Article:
There are three things that attracted me to the Arctic Freezer A30: price, direct contact heatpipes, and a replaceable 120mm fan. The Arctic A30 is what $30 worth of cooling looks like these days. It’s an imposingly large hunk of aluminum and copper. Most of its style is derived from the cuts Arctic made into the aluminum fins and the black plastic fan shroud that holds a single 120mm fan onto the heatsink using large plastic clips that seat into the sides of the cooler.
The A30 has eight copper heatpipes that all meet up at the base of the cooler and, if you installed it right, sit on top of the heat spreader of your CPU. The Arctic i30 is an almost exact copy of this cooler, but with Intel mounting hardware rather than the AMD mounting flanges that came with this A30. The mounting hardware itself is pretty versatile and can be configured to mount the heatsink to face any of the four cardinal directions of your motherboard’s CPU socket. The stock AMD socket back plate is reused to mount a pair of metal flanges that the A30 can be torqued down onto using the included metal (not wood) screws that Arctic provides with the A30.
Admittedly clearances are rather tight when you’re installing the two screws at the base of the heatsink. But it’s doable as long as you’re not using a stubby screw driver or an electric drill like some kind of motherboard bending monster. Another quibble is the directions pamphlet which is minimalist to say the least. Luckily the A30 has a is a pretty simple mounting scheme.
One of the key features of the A30 is its direct contact heatpipes that replace traditional copper heatsink base plates in the hope of more quickly transporting heat away from the CPU’s integrated heat-spreader. I have no way to compare this configuration to a standard copper based plate, but conceptually this cooling strategy seems to hold water. More to the point temperatures were well controlled by the A30 even under Prime95’s blend stress test. Thus at the very least direct contact heat-pipes didn’t compromise the performance of this cooler.
I picked out the A30 to replace a stock 65 Watt AM3+ cooler from a few years ago that was having trouble coping with the thermal output of the FX-8320e underneath it. This is a role that it’s more than qualified for. Somewhat ironically I hadn’t even considered replacing this old stock cooler until AMD started showing off its new Wraith cooler. Although it hadn’t bothered me before, it was at that point that I realized that maybe the shrill whine of this stock cooler was something worth attending to.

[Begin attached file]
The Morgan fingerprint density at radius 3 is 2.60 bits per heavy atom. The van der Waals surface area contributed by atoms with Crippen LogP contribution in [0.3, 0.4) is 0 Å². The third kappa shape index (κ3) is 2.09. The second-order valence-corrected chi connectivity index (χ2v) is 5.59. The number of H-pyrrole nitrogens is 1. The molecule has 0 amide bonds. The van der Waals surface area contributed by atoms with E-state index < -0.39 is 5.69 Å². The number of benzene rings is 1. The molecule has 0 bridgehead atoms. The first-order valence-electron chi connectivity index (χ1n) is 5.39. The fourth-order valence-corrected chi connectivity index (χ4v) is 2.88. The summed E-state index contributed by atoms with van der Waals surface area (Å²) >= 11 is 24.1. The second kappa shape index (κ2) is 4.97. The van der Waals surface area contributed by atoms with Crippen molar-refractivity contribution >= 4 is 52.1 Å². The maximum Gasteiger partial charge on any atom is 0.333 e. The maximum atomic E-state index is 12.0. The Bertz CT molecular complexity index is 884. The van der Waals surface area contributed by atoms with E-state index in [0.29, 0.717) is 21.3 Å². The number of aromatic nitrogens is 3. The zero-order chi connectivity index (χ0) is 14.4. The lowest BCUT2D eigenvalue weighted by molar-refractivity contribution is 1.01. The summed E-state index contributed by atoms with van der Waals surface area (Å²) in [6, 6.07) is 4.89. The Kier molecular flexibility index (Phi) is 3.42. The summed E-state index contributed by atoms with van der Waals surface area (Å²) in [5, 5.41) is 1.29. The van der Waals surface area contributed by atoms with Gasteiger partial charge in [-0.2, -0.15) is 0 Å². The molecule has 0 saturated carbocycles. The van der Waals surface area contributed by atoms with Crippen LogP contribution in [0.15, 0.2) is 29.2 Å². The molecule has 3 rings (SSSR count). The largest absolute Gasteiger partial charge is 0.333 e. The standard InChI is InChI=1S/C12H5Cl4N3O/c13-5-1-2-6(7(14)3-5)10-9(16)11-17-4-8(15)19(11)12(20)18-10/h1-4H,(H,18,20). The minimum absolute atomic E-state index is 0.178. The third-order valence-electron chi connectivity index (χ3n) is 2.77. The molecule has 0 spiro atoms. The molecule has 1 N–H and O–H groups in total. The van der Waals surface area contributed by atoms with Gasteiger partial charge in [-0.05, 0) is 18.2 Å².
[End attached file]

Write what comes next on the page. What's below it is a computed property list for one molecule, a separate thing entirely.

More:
As I hope this image makes clear the A30 is an absolute monster compared to AMD’s 65 Watt stock cooling solution. Outside of the performing the same basic functions these two coolers are really rather dissimilar.
And now there’s a monolith of metal sitting at the center of my motherboard. Perhaps the coolest (pun intended) thing about the A30 is that it’s fan shroud is removable. So if you don’t like the fan Arctic ships with the A30 or it breaks for what ever reason it’s easy to swap out for any standard 120mm case fan. Of course that’s a feature that I will probably never use given that the A30’s fan is a very unobtrusive low RPM unit. It is a variable RPM fan, but whether at idle or under full load it’s effectively inaudible. Especially when there’s an old R9 290X press sample with its infamous stock cooler sitting next to it.
After three hours of running Prime95’s blend stress test SpeedFan reported a CPU Core temperature of only 30 degrees Celsius in a room with an ambient temperature of about 20 degree Celsius. The A30’s was whisper quiet and the heatsink was barely warm to the touch. The north-bridge heatsink near the center of the motherboard on the other hand felt like it was about to catch fire.
In the end I’m very pleased with Arctic’s A30. Unfortunately I hear that they’ve just replaced it with a newer version dubbed the Arctic A32. A new model for a new year. But if that cooler is anything like this one, which it appears to be, then I doubt you’ll be disappointed with it.S|A
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